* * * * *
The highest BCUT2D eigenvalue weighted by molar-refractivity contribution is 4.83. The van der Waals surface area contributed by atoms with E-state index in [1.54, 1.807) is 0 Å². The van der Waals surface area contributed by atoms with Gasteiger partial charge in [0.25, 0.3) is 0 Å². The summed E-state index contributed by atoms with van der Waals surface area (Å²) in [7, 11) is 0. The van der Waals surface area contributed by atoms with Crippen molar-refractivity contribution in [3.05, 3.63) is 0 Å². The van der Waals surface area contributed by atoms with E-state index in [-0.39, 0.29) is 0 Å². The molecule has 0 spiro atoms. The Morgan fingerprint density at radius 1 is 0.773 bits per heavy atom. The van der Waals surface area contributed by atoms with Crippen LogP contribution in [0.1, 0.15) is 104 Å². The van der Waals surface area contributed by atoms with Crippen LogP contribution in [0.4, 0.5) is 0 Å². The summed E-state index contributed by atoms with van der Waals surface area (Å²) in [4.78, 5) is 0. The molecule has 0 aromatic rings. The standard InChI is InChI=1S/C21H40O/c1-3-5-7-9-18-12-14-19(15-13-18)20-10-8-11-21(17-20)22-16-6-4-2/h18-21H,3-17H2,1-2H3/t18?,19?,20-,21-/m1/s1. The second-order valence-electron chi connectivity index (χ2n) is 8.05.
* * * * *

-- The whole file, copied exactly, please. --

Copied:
The highest BCUT2D eigenvalue weighted by molar-refractivity contribution is 4.83. The van der Waals surface area contributed by atoms with E-state index in [1.54, 1.807) is 0 Å². The van der Waals surface area contributed by atoms with Gasteiger partial charge in [0.25, 0.3) is 0 Å². The summed E-state index contributed by atoms with van der Waals surface area (Å²) in [7, 11) is 0. The van der Waals surface area contributed by atoms with Crippen molar-refractivity contribution in [3.05, 3.63) is 0 Å². The van der Waals surface area contributed by atoms with E-state index in [-0.39, 0.29) is 0 Å². The molecule has 0 spiro atoms. The Morgan fingerprint density at radius 1 is 0.773 bits per heavy atom. The van der Waals surface area contributed by atoms with Crippen LogP contribution in [0.1, 0.15) is 104 Å². The van der Waals surface area contributed by atoms with Crippen LogP contribution in [0.4, 0.5) is 0 Å². The summed E-state index contributed by atoms with van der Waals surface area (Å²) in [4.78, 5) is 0. The molecule has 0 aromatic rings. The standard InChI is InChI=1S/C21H40O/c1-3-5-7-9-18-12-14-19(15-13-18)20-10-8-11-21(17-20)22-16-6-4-2/h18-21H,3-17H2,1-2H3/t18?,19?,20-,21-/m1/s1. The second-order valence-electron chi connectivity index (χ2n) is 8.05.